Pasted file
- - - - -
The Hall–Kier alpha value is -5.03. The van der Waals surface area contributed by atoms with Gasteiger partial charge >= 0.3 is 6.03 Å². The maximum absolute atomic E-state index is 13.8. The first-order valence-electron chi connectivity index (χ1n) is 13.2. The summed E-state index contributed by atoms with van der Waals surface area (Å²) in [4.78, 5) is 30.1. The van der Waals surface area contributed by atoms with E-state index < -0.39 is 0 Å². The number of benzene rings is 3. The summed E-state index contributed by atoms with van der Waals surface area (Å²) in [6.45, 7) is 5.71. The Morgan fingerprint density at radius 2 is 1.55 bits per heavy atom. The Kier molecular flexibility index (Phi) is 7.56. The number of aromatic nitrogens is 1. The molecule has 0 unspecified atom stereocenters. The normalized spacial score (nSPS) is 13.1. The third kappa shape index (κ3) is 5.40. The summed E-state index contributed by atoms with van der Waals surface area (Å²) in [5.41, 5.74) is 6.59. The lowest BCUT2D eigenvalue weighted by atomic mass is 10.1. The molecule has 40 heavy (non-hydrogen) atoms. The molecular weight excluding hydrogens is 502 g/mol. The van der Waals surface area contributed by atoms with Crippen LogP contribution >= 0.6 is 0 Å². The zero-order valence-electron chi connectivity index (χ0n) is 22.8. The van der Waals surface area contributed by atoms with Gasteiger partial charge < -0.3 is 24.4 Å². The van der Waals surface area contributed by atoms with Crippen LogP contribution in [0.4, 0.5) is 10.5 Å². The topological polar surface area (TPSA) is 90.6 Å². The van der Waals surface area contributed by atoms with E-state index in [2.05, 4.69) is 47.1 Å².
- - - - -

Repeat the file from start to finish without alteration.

The Hall–Kier alpha value is -5.03. The van der Waals surface area contributed by atoms with Gasteiger partial charge >= 0.3 is 6.03 Å². The maximum absolute atomic E-state index is 13.8. The first-order valence-electron chi connectivity index (χ1n) is 13.2. The summed E-state index contributed by atoms with van der Waals surface area (Å²) in [4.78, 5) is 30.1. The van der Waals surface area contributed by atoms with E-state index < -0.39 is 0 Å². The number of benzene rings is 3. The summed E-state index contributed by atoms with van der Waals surface area (Å²) in [6.45, 7) is 5.71. The Morgan fingerprint density at radius 2 is 1.55 bits per heavy atom. The Kier molecular flexibility index (Phi) is 7.56. The number of aromatic nitrogens is 1. The molecule has 0 unspecified atom stereocenters. The normalized spacial score (nSPS) is 13.1. The third kappa shape index (κ3) is 5.40. The summed E-state index contributed by atoms with van der Waals surface area (Å²) in [5.41, 5.74) is 6.59. The lowest BCUT2D eigenvalue weighted by atomic mass is 10.1. The molecule has 40 heavy (non-hydrogen) atoms. The molecular weight excluding hydrogens is 502 g/mol. The van der Waals surface area contributed by atoms with Crippen LogP contribution >= 0.6 is 0 Å². The zero-order valence-electron chi connectivity index (χ0n) is 22.8. The van der Waals surface area contributed by atoms with Gasteiger partial charge < -0.3 is 24.4 Å². The van der Waals surface area contributed by atoms with Crippen LogP contribution in [0.4, 0.5) is 10.5 Å². The topological polar surface area (TPSA) is 90.6 Å². The van der Waals surface area contributed by atoms with E-state index in [2.05, 4.69) is 47.1 Å².